Accepting that the system is designed to fluctuate is key to enjoying high quality racing. Incidents happen, they are not inevitable but mistakes will happen even at the highest levels and an innocent misunderstanding between drivers can result in a racing incident. The system is not designed to provide any kind of reward to a driver running with the highest SR. The fact that at the higher classes the SR drops much easier than it goes up reflects that top class drivers aren’t regularly involved in incidents – they are spread out over many races.

Avoiding incidents wherever possible should be an aim for all drivers and the SR helps focus the mind, but understanding it is not the be-all and end-all is important.

A final thought. There are drivers who have got reputations as crashers through what appears to be pure bad luck. Regardless of the excuses team bosses will look at the DNFs and the iRacing SR does just the same!

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Great system! That feeling I get after a clean competitive race against other safe drivers is priceless. No other racing game have made me feel that way, and with other sims you really have to hunt for it in leagues & forums etc. With iRacing it’s like that every night at every race.

Although sometime this system makes me feel terrible as it’s incredibly harsh. It doesn’t lie, if I suck it’ll tell me. So I really had to work hard to keep it up because at some point my skills were not there to continue progressing my license. So it’s not always fun, when I train hard and I don’t progress I often want to give up. But like in any sport, if you keep training you finally reach your goals and it feels great.

I’m thinking that maybe iRacing could benefit from having some game design tricks we see in video games to keep players motivated. Showing only negative numbers after a bad race isn’t something game designers do anymore. In games like Team Fortress 2 and Modern Warfare 2, there’s always something else positive to cheer me up after a bad performance. It could tell me for example that I stayed alive longer than anybody, that I made the most grenade kills, etc. I also acquired experience points there and there, I unlock this and that, I boosed these stats, I moved closer toward reaching that achievement or trophy, etc. I know it’s only psychological, but it helps to stay positive.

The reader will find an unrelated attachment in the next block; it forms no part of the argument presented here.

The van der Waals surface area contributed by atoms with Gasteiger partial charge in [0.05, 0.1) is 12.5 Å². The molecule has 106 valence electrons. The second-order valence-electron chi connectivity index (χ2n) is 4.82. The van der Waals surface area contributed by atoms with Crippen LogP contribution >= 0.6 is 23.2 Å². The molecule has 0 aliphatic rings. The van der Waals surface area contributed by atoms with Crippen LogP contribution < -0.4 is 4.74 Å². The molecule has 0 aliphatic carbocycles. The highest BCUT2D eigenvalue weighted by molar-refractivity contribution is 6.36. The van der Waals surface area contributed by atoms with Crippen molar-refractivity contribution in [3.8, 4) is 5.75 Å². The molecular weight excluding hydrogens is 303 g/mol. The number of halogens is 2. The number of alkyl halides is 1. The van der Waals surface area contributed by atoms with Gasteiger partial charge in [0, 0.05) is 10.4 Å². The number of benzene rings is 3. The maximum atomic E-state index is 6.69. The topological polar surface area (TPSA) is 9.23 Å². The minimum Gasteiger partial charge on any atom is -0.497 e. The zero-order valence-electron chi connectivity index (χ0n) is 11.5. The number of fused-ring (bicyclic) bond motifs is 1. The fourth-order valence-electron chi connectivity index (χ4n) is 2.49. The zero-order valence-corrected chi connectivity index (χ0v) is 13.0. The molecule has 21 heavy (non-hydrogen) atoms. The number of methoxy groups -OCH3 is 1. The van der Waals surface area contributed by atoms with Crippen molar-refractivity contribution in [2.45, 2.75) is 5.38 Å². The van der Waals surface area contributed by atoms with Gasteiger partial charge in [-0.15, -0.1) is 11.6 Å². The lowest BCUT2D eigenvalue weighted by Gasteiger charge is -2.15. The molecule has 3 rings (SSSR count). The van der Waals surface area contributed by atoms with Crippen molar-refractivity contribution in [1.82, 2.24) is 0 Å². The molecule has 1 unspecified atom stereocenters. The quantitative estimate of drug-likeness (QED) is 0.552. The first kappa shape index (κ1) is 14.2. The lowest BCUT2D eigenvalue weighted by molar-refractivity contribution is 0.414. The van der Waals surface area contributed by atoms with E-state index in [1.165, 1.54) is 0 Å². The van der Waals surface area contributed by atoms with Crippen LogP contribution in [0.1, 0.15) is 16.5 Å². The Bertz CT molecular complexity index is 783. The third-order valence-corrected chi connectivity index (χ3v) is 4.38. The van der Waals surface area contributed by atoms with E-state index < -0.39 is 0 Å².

It’s great that iRacing is putting up their racing school, it should help drivers progress their skiils faster. These game design tricks I’m talking about here, they would act like a personal coach; “We crashed today, but we learned this and that, we’ve made progress there”

February 14th, 2010 at 5:28 pm

I am pretty new to iRacing and in the beginning, to be honest, I did not pay that much attention to the “system”. I was just enjoying the experience of racing with persons who tried to race fast and clean. Only lately have I been putting more attention to the rating system and it has actually added extra excitement to the races. Great invention!

Pekka Virkamaki
February 15th, 2010 at 7:32 am

Nice one, Tony! I finally have a link to post when tehy ask me about the SR. 😉

Fabrizio Cuttin
February 16th, 2010 at 11:38 pm

Where can I find that neat little stock ticker gadget in the service?

Bryan Arabia
February 17th, 2010 at 7:33 pm

> Where can I find that neat little stock ticker gadget in the service?

The excellent iRacing Stats Center – a third party tool for analysing stats:

Tony Rickard
February 17th, 2010 at 10:55 pm